by Brileigh Hardcastle
Image Factory, February 25th – March 8th, 2019
I grew up in a house in the middle of a street called Middlefield, located in the middle of the neighbourhood of Coldsprings, Peterborough. At one point the whole neighbourhood would have been empty fields. Over the course of my life Coldsprings has reached its limits for housing development; now it is besieged by highway, river, and hills. Hidden away in the southeastern tip of this neighbourhood is a small section of forested land that remains untouched: Corrigan Hill.
Growing up, I would run carefree over this hill, referring to it as “Narnia,” as if it were a magical faraway forest that would liberate me from the reality of this cookie-cutter neighbourhood. Separated by the chain link fences and wood panels of various residences, this hill is the extended backyard view for many suburbanites, an often unregarded plot of land that looks out to the rest of the city. Despite its insignificance to many, it has become one of the few remaining places for the homeless to seek shelter.
At a stagnant 1 percent vacancy rate, the city of Peterborough has increasing difficulty in providing housing for the homeless. With over three hundred people seeking shelter, the mere five community shelters that exist for the homeless have all exceeded capacity and are waitlisted, making it difficult for these residents to live through the colder seasons. Additionally, public spaces including the downtown strip and public parks receive numerous complaints regarding the presence and tenting of homeless persons, forcing them to seek spaces unknown and disregarded by the public. Ironically, this has forced migrants to set up tarps in the backyard of the many residents at Corrigan Hill. With the migrants’ fear of being reported, tarps are hastily wrapped up and hidden away during the day and then set up again for the night. For many, it is the only way they can live. Fearing that they will be further displaced and moved again by the city, many take down their lived environments during the day to lower the risk of receiving complaints.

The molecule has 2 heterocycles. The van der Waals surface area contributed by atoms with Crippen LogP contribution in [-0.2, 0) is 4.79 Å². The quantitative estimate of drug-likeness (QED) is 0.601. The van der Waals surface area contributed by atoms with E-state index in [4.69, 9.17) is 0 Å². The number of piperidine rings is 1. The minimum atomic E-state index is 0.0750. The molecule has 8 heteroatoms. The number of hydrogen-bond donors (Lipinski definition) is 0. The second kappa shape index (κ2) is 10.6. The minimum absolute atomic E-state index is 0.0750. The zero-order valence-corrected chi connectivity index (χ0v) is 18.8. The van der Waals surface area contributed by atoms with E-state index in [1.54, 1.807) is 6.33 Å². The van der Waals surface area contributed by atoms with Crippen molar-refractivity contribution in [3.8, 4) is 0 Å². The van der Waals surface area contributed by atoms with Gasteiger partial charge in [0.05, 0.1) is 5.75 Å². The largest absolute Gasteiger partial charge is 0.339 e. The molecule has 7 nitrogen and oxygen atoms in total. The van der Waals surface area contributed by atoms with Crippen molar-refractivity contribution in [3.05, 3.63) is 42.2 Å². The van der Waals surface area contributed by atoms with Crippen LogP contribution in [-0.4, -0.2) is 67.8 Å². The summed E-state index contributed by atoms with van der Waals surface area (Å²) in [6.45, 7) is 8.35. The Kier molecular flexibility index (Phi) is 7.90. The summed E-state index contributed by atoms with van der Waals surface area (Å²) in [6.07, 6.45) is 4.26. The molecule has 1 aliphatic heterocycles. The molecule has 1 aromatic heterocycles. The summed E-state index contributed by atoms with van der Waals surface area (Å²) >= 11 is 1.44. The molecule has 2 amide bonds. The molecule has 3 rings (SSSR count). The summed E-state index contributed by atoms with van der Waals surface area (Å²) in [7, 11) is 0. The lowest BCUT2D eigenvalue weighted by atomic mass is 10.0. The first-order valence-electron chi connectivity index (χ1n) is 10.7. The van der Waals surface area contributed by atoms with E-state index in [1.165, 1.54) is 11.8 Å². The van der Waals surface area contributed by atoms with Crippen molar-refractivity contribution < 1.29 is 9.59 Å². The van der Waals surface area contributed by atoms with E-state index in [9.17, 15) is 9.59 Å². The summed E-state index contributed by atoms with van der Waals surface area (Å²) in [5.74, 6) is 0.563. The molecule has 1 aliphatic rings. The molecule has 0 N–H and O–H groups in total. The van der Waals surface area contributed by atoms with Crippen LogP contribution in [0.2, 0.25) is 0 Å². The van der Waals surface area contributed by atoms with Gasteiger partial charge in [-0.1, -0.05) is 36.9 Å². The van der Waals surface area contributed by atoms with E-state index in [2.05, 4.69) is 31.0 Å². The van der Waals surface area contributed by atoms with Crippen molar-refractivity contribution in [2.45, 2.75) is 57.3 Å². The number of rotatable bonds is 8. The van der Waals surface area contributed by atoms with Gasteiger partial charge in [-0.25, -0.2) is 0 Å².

The images in this series depict these secret spots and remnants of migrant homes in close proximity to the suburb. A place I once called “Narnia,” which I would share in secret with friends, Corrigan Hill has become the reserved residence for the homeless. Its neglected woodland allows many to live in secrecy, not by choice but out of desperation. The images in this show are merely the basis of what will become an ongoing case study and collaboration with those in need, that will work to bring awareness and find a resolution to the homeless epidemic in Peterborough.